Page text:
“The team at WYSE, the Management Board, and respective industry panels have been actively monitoring the development of COVID-19 (coronavirus) around the world. While the trajectory is unknown, I am confident that our industry will resume to normal before too long. The Cultural Exchange Panel and WYSE Travel Confederation are committed to supporting our members however we can through these challenging times.

This is a stressful time for many. Such anxieties can lead to social stigma against particular people or places. As ambassadors of cultural exchange, we appreciate our members’ help in raising awareness without increasing fear. For more information on this, please visit the Center for Disease Control page on Stigma and Resilience.

We thank you for your continued partnership in this effort. Please do not hesitate to reach out should you need our support as you navigate through this period of uncertainty.”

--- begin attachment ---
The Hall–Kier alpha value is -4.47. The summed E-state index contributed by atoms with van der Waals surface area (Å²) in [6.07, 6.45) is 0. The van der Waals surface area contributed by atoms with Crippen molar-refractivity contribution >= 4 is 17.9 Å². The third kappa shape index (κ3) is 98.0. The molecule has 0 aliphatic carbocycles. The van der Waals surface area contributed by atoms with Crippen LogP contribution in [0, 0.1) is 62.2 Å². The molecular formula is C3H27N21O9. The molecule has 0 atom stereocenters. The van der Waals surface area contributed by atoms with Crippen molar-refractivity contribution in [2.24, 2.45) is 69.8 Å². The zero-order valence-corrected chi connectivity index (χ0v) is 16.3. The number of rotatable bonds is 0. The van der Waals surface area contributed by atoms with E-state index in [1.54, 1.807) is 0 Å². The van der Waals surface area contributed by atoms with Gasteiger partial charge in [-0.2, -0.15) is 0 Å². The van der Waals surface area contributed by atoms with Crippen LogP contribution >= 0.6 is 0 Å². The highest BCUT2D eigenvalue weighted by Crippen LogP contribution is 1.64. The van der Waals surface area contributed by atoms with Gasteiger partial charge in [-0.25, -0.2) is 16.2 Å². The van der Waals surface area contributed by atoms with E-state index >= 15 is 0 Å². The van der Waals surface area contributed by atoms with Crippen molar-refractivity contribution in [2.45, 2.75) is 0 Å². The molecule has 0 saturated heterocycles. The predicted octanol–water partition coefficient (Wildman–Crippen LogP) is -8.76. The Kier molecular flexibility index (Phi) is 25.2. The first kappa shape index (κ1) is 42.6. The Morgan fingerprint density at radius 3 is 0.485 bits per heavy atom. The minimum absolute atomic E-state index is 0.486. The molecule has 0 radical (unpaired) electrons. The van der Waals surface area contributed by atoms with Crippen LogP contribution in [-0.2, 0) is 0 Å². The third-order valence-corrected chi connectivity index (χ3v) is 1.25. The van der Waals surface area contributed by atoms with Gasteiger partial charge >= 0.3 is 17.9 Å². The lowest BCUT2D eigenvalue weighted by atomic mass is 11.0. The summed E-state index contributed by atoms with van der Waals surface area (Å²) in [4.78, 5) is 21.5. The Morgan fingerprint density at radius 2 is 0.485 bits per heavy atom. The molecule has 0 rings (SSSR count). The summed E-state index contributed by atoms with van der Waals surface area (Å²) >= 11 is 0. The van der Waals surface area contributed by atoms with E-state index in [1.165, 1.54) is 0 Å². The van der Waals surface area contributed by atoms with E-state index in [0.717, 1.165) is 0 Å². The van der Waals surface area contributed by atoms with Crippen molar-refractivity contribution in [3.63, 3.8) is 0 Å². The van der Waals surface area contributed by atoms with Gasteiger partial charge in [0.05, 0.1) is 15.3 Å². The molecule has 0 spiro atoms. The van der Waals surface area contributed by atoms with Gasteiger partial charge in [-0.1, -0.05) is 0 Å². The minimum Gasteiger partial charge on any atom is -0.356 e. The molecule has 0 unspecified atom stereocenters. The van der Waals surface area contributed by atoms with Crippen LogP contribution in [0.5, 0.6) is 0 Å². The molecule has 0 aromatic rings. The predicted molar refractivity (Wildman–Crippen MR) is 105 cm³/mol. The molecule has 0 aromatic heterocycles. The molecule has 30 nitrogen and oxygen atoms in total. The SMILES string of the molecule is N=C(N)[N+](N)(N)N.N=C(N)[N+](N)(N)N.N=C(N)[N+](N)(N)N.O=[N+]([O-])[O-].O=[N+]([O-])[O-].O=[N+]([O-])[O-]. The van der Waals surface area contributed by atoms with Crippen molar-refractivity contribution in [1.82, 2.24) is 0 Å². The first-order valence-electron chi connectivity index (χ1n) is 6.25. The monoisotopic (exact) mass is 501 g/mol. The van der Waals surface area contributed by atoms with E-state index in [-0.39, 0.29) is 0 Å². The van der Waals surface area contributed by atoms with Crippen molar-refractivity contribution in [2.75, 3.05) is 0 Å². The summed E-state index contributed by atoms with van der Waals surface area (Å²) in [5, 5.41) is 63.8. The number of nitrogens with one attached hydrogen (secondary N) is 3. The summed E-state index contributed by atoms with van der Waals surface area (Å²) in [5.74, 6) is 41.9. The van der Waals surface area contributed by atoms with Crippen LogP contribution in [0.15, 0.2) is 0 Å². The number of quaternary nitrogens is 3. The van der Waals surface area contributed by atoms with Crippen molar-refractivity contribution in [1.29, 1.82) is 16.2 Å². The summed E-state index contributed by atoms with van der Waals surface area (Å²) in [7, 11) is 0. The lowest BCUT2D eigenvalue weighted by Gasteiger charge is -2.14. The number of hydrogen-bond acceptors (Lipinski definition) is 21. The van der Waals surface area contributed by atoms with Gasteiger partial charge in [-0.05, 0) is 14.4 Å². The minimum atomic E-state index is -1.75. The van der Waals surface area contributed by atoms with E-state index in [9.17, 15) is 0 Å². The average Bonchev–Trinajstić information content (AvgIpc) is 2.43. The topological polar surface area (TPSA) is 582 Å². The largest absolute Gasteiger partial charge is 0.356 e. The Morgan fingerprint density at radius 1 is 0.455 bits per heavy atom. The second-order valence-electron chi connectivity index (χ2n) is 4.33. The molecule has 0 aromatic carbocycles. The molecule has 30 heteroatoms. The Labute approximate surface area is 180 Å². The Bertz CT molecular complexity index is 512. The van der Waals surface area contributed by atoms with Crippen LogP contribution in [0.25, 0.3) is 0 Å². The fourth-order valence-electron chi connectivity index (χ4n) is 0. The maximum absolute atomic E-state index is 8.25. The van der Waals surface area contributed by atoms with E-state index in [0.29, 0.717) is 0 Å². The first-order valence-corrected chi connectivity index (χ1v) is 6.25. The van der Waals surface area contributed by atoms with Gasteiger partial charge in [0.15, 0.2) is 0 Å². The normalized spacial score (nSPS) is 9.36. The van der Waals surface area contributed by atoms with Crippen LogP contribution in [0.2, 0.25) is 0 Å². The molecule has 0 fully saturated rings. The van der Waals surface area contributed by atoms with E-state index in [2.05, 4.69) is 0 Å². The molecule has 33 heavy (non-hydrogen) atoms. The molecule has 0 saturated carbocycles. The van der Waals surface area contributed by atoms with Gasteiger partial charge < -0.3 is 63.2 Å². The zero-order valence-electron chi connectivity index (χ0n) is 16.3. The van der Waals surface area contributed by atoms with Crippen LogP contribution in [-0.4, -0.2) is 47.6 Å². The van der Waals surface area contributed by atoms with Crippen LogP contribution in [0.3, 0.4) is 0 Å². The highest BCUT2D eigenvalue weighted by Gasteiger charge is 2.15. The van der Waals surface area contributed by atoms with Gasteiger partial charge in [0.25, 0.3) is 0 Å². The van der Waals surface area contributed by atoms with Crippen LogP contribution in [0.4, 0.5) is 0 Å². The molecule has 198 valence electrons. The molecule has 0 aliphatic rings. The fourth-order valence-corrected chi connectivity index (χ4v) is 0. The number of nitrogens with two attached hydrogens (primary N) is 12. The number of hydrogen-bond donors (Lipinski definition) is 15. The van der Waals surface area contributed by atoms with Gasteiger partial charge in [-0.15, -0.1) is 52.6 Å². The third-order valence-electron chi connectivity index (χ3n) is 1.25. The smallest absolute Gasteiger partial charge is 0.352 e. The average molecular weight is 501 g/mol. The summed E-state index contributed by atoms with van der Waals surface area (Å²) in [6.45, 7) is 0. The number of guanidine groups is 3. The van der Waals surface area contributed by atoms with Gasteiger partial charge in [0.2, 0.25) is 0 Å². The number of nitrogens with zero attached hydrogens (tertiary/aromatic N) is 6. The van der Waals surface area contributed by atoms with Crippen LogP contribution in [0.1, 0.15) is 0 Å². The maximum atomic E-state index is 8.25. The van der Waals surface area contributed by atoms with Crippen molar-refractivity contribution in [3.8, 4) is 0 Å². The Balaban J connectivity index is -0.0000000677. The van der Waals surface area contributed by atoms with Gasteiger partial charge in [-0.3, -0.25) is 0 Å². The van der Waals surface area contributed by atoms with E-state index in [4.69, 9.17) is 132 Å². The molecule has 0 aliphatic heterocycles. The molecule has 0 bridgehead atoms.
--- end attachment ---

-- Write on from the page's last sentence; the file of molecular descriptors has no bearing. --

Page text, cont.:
Carye Duffin, Cultural Exchange Panel Chair

“The team at WYSE, the Management Board, and respective industry panels have been actively monitoring the development of COVID-19 (coronavirus) around the world. While the trajectory is unknown, I am confident that our industry will resume to normal before too long. The Cultural Exchange Panel and WYSE Travel Confederation are committed to supporting our members however we can through these challenging times.

This is a stressful time for many. Such anxieties can lead to social stigma against particular people or places. As ambassadors of cultural exchange, we appreciate our members’ help in raising awareness without increasing fear. For more information on this, please visit the Center for Disease Control page on Stigma and Resilience.

We thank you for your continued partnership in this effort. Please do not hesitate to reach out should you need our support as you navigate through this period of uncertainty.”